Click any letter for a look at my prize-winning essay from the 2010 Erma Bombeck Writing Competition. You don't even have to buy a vowel.

Thursday, September 10, 2015

Remembering. . .

A Little Boy Gone on 9/11

by Carole Conner Oldroyd on Saturday, September 11, 2010 at 3:05pm

I post this every 9/11.  I made a promise to myself and to this little boy's memory that I would never forget him.

This is Rodney Dickens. He was only 11 years old when he lost his life on September 11, 2001. He will forever be the face I see when I think of that terrible day.

When photos started streaming in on TV after the terrorist attack, his little face struck me. I began to wonder about him. As a mother whose kids were close to Rodney's age at that time, so many things ran through my mind.

My first thought was, "Who was with this little boy? Was he traveling alone?" My boys had flown alone several times.

My heart broke when I wondered if he knew what was about to happen; that his life was about to come to an end. Did anyone put their arms around him, or did he face the those final moments as alone as any human being could ever be? Did he cry? Was he afraid? Did anyone hold his hand? Did he pray for God to rescue him? Did he have dreams, goals, plans for his future? Was he even old enough to begin dreaming of what he would do when he was all grown up?

When I began researching to find out who little Rodney was, I learned that he was, indeed, without his parents. He was traveling with classmates. Again, parental instincts crept in and I sobbed thinking about his mother and his father. Were they watching as this all happened? How devastatingly helpless must have been the feeling, knowing that they were powerless to protect their child from the wickedness of these terrorists. I have had nightmares about Rodney crying for his parents in the seconds before his life was brutally stolen away on what should have been a day filled with joy.

And then my emotions turned to rage. Correlations between this innocent child and my own children filled me with so much anger, knowing that the terrorists would not have cared if my children were on that plane. Regard for precious human life was tossed aside like an unwanted object by those . . . I'm sorry, I cannot use the word "people". In fact, I don't have any other word for them besides terrorists. I feel that nothing appropriate even exists in the English language.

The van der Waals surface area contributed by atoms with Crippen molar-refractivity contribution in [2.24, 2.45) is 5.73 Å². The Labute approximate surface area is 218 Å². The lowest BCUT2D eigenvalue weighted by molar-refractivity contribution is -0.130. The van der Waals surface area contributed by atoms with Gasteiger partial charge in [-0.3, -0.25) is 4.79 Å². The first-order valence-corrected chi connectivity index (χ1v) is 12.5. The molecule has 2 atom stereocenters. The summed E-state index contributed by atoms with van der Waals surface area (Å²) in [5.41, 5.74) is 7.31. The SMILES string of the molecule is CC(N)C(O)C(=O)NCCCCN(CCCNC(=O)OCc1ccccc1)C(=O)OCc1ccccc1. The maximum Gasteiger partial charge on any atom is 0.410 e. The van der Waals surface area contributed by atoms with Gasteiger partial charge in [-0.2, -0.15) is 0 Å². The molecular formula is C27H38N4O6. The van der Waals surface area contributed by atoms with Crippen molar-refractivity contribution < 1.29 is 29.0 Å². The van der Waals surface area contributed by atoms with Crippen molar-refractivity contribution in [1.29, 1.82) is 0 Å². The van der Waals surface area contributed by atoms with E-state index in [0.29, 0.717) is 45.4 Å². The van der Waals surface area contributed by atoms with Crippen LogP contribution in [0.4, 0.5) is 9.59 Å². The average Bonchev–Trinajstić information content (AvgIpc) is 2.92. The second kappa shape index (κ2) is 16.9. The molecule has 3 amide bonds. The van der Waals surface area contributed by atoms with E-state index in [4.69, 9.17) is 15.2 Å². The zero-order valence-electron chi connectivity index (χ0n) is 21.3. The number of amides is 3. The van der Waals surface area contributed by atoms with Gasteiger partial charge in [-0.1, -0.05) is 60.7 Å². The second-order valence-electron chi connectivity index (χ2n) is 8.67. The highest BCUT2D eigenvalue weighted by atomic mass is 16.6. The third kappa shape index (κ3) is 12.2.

As I write this, my arms are covered in goose bumps. My eyes are filled with tears. This child. This sweet-faced little boy lost his life before he even had a chance to begin living.

Rodney, I never knew you. But I love you. With all of my heart, I love you.

As long as I live, you will never be forgotten.



Tuesday, May 12, 2015

The Legacy

Turns out Mom was right. Again. Even from the corner of heaven where children don't talk back. C'mon over to Huffington Post and help me figure out what to do about this legacy. (I'm not going to attempt the Atkins diet, but a gold bar wouldn't hurt.)

Wednesday, December 17, 2014

Yoga Bare

Join me at the Huffington Post where exercise is always Extreme! When Yoga comes along, we just grin and bare it!

After yoga class, the Captain joined the Witness Protection Program. Here he is trying out his disguise.

Thursday, November 27, 2014

Add Children. Blend Carefully Into Family.

Talk about blended families. Our family tree has more exes than a Tic Tac Toe tournament. At 2:00 in the afternoon on holiday weekends all the children automatically rotate parents from force of habit. This weekend I found myself seated at dinner next to an entertaining young man who was engaged in a fork joust in an effort to keep his creamed corn from touching his potato salad.

“Well, hello.” I’m nothing if not a sparkling conversationalist.

The fork executed a remarkable thrust and parry to save yet another food item from corn domination. “Yo.”

Limited verbal motivation. Uncombed hair. Aversion to cohabitation of vegetables. I hate that nagging feeling that you’ve seen someone before and can’t remember where.

“And who do you belong to?” I really should write this stuff down.

“You. I’m your first-born male child. I inherit your kingdom, such as it is.”

“What’s your name?”

“You told me not to tell anybody that doesn’t say the code word.”

“What’s the code word?”

“Nice trick. You warned me you might try that.”

I liked him better when he was poking holes in the entrée.

I squinted critically and turned his face side to side with my palm. “You don’t look like me.”

“Yet one more thing to be thankful for.”

I paused to consider. Wit coupled with a side order of sarcasm. A single sterling family trait does not make him an heir to my fortune in frozen Girl Scout cookies and unrecycled grocery bags.

“So what’s your name?”

“Nice try, Mom.”

“If I’m your Mom, tell me something personal that only I would know.”

“You hide leftover Easter candy in your underwear drawer, you can’t reach the Tupperware bowls on the second shelf, and you cry during the end of Secondhand Lions whether you see the first half of the movie or not.”

A few lucky guesses does not equal a DNA match.

“And what happened on Friday,” I queried, conjuring up memories of Family Scrabble Night.

He swallowed the last bite of uncontaminated potato salad and guzzled a half gallon of iced tea without stopping for breath. “Friday was allowance day. You owe me five dollars.”

Anybody with that kind of money memory has my blood in his veins.

Now how can I get him to tell me the family password?

Maybe I can buy a vowel.

Son One? Who Knows?

Tuesday, November 25, 2014

Laugh Until You Pee!

Middle School would have been so much easier if Son One didn't have to admit he had parents!
Check out my essay "Mind Over Middle School" (from Not Your Mother's Book on Being a Mom) today.on Publishing Syndicate's Laugh Until You Pee blog. (Feel free to share!)
Then head to Amazon for the new book . . .Not Your Mother's Book On Working for a Living and see Son Two's adventures writing a resume. It shouldn't be this hard to empty the nest!